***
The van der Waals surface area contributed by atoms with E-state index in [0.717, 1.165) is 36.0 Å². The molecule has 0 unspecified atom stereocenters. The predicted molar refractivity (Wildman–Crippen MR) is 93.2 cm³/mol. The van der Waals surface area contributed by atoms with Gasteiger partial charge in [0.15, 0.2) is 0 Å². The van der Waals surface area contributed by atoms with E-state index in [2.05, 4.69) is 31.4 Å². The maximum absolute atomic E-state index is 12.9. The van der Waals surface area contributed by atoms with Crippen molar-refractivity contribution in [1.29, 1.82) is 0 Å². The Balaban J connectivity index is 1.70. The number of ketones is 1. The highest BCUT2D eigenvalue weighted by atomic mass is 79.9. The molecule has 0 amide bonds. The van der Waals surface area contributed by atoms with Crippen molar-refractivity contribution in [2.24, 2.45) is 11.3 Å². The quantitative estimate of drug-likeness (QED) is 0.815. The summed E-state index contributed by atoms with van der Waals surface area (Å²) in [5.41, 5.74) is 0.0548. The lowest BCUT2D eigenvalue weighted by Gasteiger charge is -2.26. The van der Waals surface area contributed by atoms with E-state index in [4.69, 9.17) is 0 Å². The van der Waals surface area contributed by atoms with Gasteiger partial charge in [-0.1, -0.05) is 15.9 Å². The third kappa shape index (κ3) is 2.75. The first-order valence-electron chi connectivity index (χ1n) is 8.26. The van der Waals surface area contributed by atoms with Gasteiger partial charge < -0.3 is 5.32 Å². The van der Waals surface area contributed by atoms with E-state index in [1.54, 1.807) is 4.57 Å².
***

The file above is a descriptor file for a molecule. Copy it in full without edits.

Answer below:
The van der Waals surface area contributed by atoms with E-state index in [0.717, 1.165) is 36.0 Å². The molecule has 0 unspecified atom stereocenters. The predicted molar refractivity (Wildman–Crippen MR) is 93.2 cm³/mol. The van der Waals surface area contributed by atoms with Gasteiger partial charge in [0.15, 0.2) is 0 Å². The van der Waals surface area contributed by atoms with E-state index in [2.05, 4.69) is 31.4 Å². The maximum absolute atomic E-state index is 12.9. The van der Waals surface area contributed by atoms with Crippen molar-refractivity contribution in [1.29, 1.82) is 0 Å². The Balaban J connectivity index is 1.70. The number of ketones is 1. The highest BCUT2D eigenvalue weighted by atomic mass is 79.9. The molecule has 0 amide bonds. The van der Waals surface area contributed by atoms with Crippen molar-refractivity contribution in [2.24, 2.45) is 11.3 Å². The quantitative estimate of drug-likeness (QED) is 0.815. The summed E-state index contributed by atoms with van der Waals surface area (Å²) in [5.41, 5.74) is 0.0548. The lowest BCUT2D eigenvalue weighted by Gasteiger charge is -2.26. The van der Waals surface area contributed by atoms with E-state index in [4.69, 9.17) is 0 Å². The van der Waals surface area contributed by atoms with Gasteiger partial charge in [-0.1, -0.05) is 15.9 Å². The third kappa shape index (κ3) is 2.75. The first-order valence-electron chi connectivity index (χ1n) is 8.26. The van der Waals surface area contributed by atoms with Gasteiger partial charge < -0.3 is 5.32 Å². The van der Waals surface area contributed by atoms with E-state index in [1.54, 1.807) is 4.57 Å².